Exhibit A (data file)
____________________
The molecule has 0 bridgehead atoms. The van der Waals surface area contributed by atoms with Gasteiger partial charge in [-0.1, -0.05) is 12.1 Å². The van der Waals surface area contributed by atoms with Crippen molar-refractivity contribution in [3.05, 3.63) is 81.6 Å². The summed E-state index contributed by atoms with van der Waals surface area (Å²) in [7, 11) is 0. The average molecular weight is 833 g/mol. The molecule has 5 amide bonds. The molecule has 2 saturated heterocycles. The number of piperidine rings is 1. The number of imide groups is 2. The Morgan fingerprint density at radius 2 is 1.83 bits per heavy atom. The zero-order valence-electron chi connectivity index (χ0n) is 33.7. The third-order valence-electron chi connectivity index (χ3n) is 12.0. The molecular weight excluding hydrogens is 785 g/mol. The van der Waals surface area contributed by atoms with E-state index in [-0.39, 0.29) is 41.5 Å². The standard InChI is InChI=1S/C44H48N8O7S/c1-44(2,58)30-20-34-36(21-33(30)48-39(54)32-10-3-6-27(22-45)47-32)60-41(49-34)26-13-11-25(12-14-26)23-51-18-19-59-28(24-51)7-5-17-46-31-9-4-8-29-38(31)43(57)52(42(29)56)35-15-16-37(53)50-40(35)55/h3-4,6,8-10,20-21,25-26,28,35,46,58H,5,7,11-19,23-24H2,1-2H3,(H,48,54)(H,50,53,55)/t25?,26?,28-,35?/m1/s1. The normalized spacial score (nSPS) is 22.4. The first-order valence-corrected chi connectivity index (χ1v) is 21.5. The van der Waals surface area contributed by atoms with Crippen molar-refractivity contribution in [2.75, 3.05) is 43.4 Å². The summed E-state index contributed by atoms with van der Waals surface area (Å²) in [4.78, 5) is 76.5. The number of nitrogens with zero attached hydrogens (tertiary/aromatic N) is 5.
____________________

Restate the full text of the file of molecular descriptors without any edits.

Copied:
The molecule has 0 bridgehead atoms. The van der Waals surface area contributed by atoms with Gasteiger partial charge in [-0.1, -0.05) is 12.1 Å². The van der Waals surface area contributed by atoms with Crippen molar-refractivity contribution in [3.05, 3.63) is 81.6 Å². The summed E-state index contributed by atoms with van der Waals surface area (Å²) in [7, 11) is 0. The average molecular weight is 833 g/mol. The molecule has 5 amide bonds. The molecule has 2 saturated heterocycles. The number of piperidine rings is 1. The number of imide groups is 2. The Morgan fingerprint density at radius 2 is 1.83 bits per heavy atom. The zero-order valence-electron chi connectivity index (χ0n) is 33.7. The third-order valence-electron chi connectivity index (χ3n) is 12.0. The molecular weight excluding hydrogens is 785 g/mol. The van der Waals surface area contributed by atoms with E-state index in [-0.39, 0.29) is 41.5 Å². The standard InChI is InChI=1S/C44H48N8O7S/c1-44(2,58)30-20-34-36(21-33(30)48-39(54)32-10-3-6-27(22-45)47-32)60-41(49-34)26-13-11-25(12-14-26)23-51-18-19-59-28(24-51)7-5-17-46-31-9-4-8-29-38(31)43(57)52(42(29)56)35-15-16-37(53)50-40(35)55/h3-4,6,8-10,20-21,25-26,28,35,46,58H,5,7,11-19,23-24H2,1-2H3,(H,48,54)(H,50,53,55)/t25?,26?,28-,35?/m1/s1. The normalized spacial score (nSPS) is 22.4. The first-order valence-corrected chi connectivity index (χ1v) is 21.5. The van der Waals surface area contributed by atoms with Crippen molar-refractivity contribution in [2.75, 3.05) is 43.4 Å². The summed E-state index contributed by atoms with van der Waals surface area (Å²) in [4.78, 5) is 76.5. The number of nitrogens with zero attached hydrogens (tertiary/aromatic N) is 5.